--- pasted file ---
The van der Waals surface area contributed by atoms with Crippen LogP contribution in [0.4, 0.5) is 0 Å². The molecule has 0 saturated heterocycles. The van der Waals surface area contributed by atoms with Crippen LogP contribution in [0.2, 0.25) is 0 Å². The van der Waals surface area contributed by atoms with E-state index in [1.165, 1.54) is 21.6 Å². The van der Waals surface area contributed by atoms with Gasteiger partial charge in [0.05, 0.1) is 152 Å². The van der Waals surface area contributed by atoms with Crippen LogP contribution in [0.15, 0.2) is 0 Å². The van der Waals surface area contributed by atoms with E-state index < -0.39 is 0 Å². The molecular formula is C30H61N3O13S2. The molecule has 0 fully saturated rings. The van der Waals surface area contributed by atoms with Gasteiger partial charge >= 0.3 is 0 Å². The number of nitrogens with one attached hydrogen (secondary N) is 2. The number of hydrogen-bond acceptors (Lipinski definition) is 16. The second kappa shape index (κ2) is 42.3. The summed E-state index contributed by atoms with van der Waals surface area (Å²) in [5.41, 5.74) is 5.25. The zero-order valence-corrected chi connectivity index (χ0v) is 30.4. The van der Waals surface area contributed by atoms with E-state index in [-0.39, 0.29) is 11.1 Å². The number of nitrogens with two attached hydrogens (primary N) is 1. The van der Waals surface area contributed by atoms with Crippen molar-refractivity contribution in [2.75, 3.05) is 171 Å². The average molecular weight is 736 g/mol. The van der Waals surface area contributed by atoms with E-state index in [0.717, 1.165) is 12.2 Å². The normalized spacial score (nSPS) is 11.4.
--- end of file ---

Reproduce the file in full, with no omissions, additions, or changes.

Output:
The van der Waals surface area contributed by atoms with Crippen LogP contribution in [0.4, 0.5) is 0 Å². The molecule has 0 saturated heterocycles. The van der Waals surface area contributed by atoms with Crippen LogP contribution in [0.2, 0.25) is 0 Å². The van der Waals surface area contributed by atoms with E-state index in [1.165, 1.54) is 21.6 Å². The van der Waals surface area contributed by atoms with Gasteiger partial charge in [0.05, 0.1) is 152 Å². The van der Waals surface area contributed by atoms with Crippen LogP contribution in [0.15, 0.2) is 0 Å². The van der Waals surface area contributed by atoms with E-state index < -0.39 is 0 Å². The molecular formula is C30H61N3O13S2. The molecule has 0 fully saturated rings. The van der Waals surface area contributed by atoms with Gasteiger partial charge >= 0.3 is 0 Å². The number of nitrogens with one attached hydrogen (secondary N) is 2. The number of hydrogen-bond acceptors (Lipinski definition) is 16. The second kappa shape index (κ2) is 42.3. The summed E-state index contributed by atoms with van der Waals surface area (Å²) in [5.41, 5.74) is 5.25. The zero-order valence-corrected chi connectivity index (χ0v) is 30.4. The van der Waals surface area contributed by atoms with E-state index in [-0.39, 0.29) is 11.1 Å². The number of nitrogens with two attached hydrogens (primary N) is 1. The van der Waals surface area contributed by atoms with Crippen molar-refractivity contribution in [2.75, 3.05) is 171 Å². The average molecular weight is 736 g/mol. The van der Waals surface area contributed by atoms with E-state index in [0.717, 1.165) is 12.2 Å². The normalized spacial score (nSPS) is 11.4.